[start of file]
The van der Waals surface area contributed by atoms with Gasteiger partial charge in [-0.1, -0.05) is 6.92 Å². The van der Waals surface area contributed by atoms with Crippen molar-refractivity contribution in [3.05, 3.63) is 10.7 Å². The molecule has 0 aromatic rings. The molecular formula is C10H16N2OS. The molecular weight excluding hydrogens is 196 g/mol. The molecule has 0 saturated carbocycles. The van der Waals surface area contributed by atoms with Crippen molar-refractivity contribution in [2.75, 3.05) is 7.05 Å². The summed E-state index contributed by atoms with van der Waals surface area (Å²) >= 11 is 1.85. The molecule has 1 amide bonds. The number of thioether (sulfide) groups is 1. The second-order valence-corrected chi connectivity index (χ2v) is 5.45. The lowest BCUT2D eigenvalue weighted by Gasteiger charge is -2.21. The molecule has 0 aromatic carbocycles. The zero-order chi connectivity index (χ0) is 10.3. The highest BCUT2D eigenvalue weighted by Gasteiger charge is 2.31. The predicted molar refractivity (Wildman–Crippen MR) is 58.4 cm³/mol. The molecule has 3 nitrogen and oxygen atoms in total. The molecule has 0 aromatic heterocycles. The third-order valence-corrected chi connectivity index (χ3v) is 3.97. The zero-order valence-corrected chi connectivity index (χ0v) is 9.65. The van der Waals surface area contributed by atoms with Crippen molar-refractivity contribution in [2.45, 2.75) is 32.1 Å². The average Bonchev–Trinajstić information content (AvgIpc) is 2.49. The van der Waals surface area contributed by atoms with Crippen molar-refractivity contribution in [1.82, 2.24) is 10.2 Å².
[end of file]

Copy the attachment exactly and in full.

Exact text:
The van der Waals surface area contributed by atoms with Gasteiger partial charge in [-0.1, -0.05) is 6.92 Å². The van der Waals surface area contributed by atoms with Crippen molar-refractivity contribution in [3.05, 3.63) is 10.7 Å². The molecule has 0 aromatic rings. The molecular formula is C10H16N2OS. The molecular weight excluding hydrogens is 196 g/mol. The molecule has 0 saturated carbocycles. The van der Waals surface area contributed by atoms with Crippen molar-refractivity contribution in [2.75, 3.05) is 7.05 Å². The summed E-state index contributed by atoms with van der Waals surface area (Å²) >= 11 is 1.85. The molecule has 1 amide bonds. The number of thioether (sulfide) groups is 1. The second-order valence-corrected chi connectivity index (χ2v) is 5.45. The lowest BCUT2D eigenvalue weighted by Gasteiger charge is -2.21. The molecule has 0 aromatic carbocycles. The zero-order chi connectivity index (χ0) is 10.3. The highest BCUT2D eigenvalue weighted by Gasteiger charge is 2.31. The predicted molar refractivity (Wildman–Crippen MR) is 58.4 cm³/mol. The molecule has 3 nitrogen and oxygen atoms in total. The molecule has 0 aromatic heterocycles. The third-order valence-corrected chi connectivity index (χ3v) is 3.97. The zero-order valence-corrected chi connectivity index (χ0v) is 9.65. The van der Waals surface area contributed by atoms with Crippen molar-refractivity contribution in [2.45, 2.75) is 32.1 Å². The average Bonchev–Trinajstić information content (AvgIpc) is 2.49. The van der Waals surface area contributed by atoms with Crippen molar-refractivity contribution in [1.82, 2.24) is 10.2 Å².